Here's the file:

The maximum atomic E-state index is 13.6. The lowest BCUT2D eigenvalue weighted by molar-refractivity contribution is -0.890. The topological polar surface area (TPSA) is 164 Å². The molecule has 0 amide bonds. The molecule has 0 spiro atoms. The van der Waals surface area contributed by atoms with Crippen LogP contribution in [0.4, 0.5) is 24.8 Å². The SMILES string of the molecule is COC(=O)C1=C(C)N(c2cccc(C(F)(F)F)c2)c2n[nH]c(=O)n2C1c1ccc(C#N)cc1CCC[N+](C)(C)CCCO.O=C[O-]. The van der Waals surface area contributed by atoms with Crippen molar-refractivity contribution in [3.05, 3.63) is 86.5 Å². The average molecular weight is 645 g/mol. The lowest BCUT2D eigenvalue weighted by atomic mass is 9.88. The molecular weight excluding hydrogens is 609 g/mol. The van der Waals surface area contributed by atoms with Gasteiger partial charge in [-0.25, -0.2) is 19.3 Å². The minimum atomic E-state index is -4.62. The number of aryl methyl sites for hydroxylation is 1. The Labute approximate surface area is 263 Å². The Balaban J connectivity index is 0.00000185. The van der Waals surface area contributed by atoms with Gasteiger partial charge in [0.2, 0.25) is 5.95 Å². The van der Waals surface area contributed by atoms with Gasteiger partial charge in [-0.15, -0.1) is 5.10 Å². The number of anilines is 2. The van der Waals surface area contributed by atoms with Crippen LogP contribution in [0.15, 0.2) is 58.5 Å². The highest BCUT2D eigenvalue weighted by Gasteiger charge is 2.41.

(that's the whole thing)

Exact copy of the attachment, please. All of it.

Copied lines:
The maximum atomic E-state index is 13.6. The lowest BCUT2D eigenvalue weighted by molar-refractivity contribution is -0.890. The topological polar surface area (TPSA) is 164 Å². The molecule has 0 amide bonds. The molecule has 0 spiro atoms. The van der Waals surface area contributed by atoms with Crippen LogP contribution in [0.4, 0.5) is 24.8 Å². The SMILES string of the molecule is COC(=O)C1=C(C)N(c2cccc(C(F)(F)F)c2)c2n[nH]c(=O)n2C1c1ccc(C#N)cc1CCC[N+](C)(C)CCCO.O=C[O-]. The van der Waals surface area contributed by atoms with Crippen molar-refractivity contribution in [3.05, 3.63) is 86.5 Å². The average molecular weight is 645 g/mol. The lowest BCUT2D eigenvalue weighted by atomic mass is 9.88. The molecular weight excluding hydrogens is 609 g/mol. The van der Waals surface area contributed by atoms with Gasteiger partial charge in [-0.25, -0.2) is 19.3 Å². The minimum atomic E-state index is -4.62. The number of aryl methyl sites for hydroxylation is 1. The Labute approximate surface area is 263 Å². The Balaban J connectivity index is 0.00000185. The van der Waals surface area contributed by atoms with Gasteiger partial charge in [0.2, 0.25) is 5.95 Å². The van der Waals surface area contributed by atoms with Gasteiger partial charge in [-0.15, -0.1) is 5.10 Å². The number of anilines is 2. The van der Waals surface area contributed by atoms with Crippen LogP contribution in [0.15, 0.2) is 58.5 Å². The highest BCUT2D eigenvalue weighted by Gasteiger charge is 2.41.